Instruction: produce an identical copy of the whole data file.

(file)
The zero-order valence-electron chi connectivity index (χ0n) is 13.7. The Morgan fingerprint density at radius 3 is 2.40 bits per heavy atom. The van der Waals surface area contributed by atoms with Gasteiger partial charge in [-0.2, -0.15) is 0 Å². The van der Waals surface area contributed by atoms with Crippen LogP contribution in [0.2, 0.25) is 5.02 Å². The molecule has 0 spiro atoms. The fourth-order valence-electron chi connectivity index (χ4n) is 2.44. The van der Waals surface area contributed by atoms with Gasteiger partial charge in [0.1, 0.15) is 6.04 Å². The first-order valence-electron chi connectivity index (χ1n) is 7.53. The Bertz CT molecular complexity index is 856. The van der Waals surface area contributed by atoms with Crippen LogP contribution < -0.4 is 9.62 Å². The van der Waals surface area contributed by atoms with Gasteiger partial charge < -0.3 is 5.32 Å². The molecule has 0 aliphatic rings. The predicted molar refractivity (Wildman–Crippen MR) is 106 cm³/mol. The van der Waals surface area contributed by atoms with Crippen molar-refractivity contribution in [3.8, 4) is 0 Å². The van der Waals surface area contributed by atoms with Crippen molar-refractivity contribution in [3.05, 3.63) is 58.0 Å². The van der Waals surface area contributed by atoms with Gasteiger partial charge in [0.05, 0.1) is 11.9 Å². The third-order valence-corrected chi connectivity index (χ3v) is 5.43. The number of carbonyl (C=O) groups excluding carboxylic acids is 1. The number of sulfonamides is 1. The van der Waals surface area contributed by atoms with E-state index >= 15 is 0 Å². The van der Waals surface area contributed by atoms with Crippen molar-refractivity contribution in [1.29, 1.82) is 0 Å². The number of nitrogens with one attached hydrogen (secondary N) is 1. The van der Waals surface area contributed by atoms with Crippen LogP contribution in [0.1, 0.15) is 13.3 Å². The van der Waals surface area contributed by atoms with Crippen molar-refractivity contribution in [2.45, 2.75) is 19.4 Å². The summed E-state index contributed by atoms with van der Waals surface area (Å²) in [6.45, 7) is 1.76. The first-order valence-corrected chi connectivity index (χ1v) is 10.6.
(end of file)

The zero-order valence-electron chi connectivity index (χ0n) is 13.7. The Morgan fingerprint density at radius 3 is 2.40 bits per heavy atom. The van der Waals surface area contributed by atoms with Gasteiger partial charge in [-0.2, -0.15) is 0 Å². The van der Waals surface area contributed by atoms with Crippen LogP contribution in [0.2, 0.25) is 5.02 Å². The molecule has 0 spiro atoms. The fourth-order valence-electron chi connectivity index (χ4n) is 2.44. The van der Waals surface area contributed by atoms with Gasteiger partial charge in [0.1, 0.15) is 6.04 Å². The first-order valence-electron chi connectivity index (χ1n) is 7.53. The Bertz CT molecular complexity index is 856. The van der Waals surface area contributed by atoms with Crippen LogP contribution < -0.4 is 9.62 Å². The van der Waals surface area contributed by atoms with Gasteiger partial charge < -0.3 is 5.32 Å². The molecule has 0 aliphatic rings. The predicted molar refractivity (Wildman–Crippen MR) is 106 cm³/mol. The van der Waals surface area contributed by atoms with Crippen molar-refractivity contribution in [3.8, 4) is 0 Å². The van der Waals surface area contributed by atoms with Crippen molar-refractivity contribution in [3.05, 3.63) is 58.0 Å². The van der Waals surface area contributed by atoms with Gasteiger partial charge in [0.05, 0.1) is 11.9 Å². The third-order valence-corrected chi connectivity index (χ3v) is 5.43. The number of carbonyl (C=O) groups excluding carboxylic acids is 1. The number of sulfonamides is 1. The van der Waals surface area contributed by atoms with E-state index >= 15 is 0 Å². The van der Waals surface area contributed by atoms with Crippen molar-refractivity contribution in [1.29, 1.82) is 0 Å². The number of nitrogens with one attached hydrogen (secondary N) is 1. The van der Waals surface area contributed by atoms with Crippen LogP contribution in [0.1, 0.15) is 13.3 Å². The van der Waals surface area contributed by atoms with Crippen molar-refractivity contribution in [2.45, 2.75) is 19.4 Å². The summed E-state index contributed by atoms with van der Waals surface area (Å²) in [6.45, 7) is 1.76. The first-order valence-corrected chi connectivity index (χ1v) is 10.6.